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Nestlé confident about Middle East market despite current instability

Nestlé confident about Middle East market despite current instability

The company officially opened its 18th factory in the region in Dubai last month

Global food conglomerate Nestlé is confident that the Middle East market will perform well despite the current instability in the region, especially in areas like Syria, Iraq and Yemen.

The company officially opened its 18th factory in the region in Dubai last month, which will manufacture culinary products such as Maggi soups as well as Nescafe coffee mixes.

Plans for the Al Maha factory in Dubai South were publicly announced in 2012 – much before many of the regional conflicts began. The ground breaking of the $144m factory took place in 2014 and it had a soft launch last year.

“It is always difficult to anticipate war, especially what we have witnessed in Iraq, Yemen and Syria,” Yves Manghardt, chairman and CEO of Nestlé Middle East told Gulf Business.

“But we are confident about the long term and for us we don’t build a factory for the next two or three years – we build it for the next 30-60 years. And within that approach, we are very confident that this factory will remain a competitive advantage for Nestlé in the Middle East,” he explained.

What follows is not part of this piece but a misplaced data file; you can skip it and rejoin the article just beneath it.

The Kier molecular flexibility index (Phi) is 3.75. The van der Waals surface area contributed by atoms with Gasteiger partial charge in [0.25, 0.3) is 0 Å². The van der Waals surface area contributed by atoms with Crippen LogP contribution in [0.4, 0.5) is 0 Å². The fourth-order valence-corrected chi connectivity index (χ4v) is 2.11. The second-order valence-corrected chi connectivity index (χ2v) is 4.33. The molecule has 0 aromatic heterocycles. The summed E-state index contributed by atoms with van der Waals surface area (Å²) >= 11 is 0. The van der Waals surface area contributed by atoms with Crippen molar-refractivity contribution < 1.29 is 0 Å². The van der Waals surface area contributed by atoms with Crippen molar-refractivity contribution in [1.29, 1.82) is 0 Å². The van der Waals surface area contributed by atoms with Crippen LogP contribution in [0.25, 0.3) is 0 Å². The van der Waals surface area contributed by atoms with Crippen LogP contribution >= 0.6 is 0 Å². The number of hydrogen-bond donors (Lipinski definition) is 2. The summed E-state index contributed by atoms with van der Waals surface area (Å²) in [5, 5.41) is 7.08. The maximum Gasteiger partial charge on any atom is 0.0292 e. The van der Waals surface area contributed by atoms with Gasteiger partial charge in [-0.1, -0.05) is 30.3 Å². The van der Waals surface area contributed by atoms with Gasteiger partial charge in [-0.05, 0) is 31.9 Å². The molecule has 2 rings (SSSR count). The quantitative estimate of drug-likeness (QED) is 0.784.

The company, which has invested $400m in the region over the past five years and has 11,000 employees, saw $2.4bn in regional sales in 2015 – the latest figure provided.

While it is looking to further expand in the region, the company is also focussing on making its products healthier. Nestlé’s portfolio includes chocolate brands such as KitKat, Mackintosh’s Quality Street and Aero; milk products such as Nido, Nesquik and Milo; ice cream brand Dreyer’s and noodle brand Maggi, among others.

Plans include reducing salt, sugar and saturated fat values in both existing products as well as new ones.

“It is an on-going work in the question of renovation and formulation of our products – making them as balanced as possible,” said Manghardt.

“With regards to impact on taste, we do everything in order to maintain the taste while changing the formulation. We are able to do that.”

In terms of research and development, the company has application groups in the region that work with its research centre in Switzerland, he added.

Looking ahead, Nestlé has plans to further expand its manufacturing facilities in the UAE, where it now has three factories.

“By the end of next year, you can expect a new launch a bit more south and closer to Abu Dhabi,” said Manghardt without disclosing further details.

However, no new factories are in the pipeline for Saudi Arabia – Nestlé’s largest market in the region, where it currently has seven water manufacturing plants.

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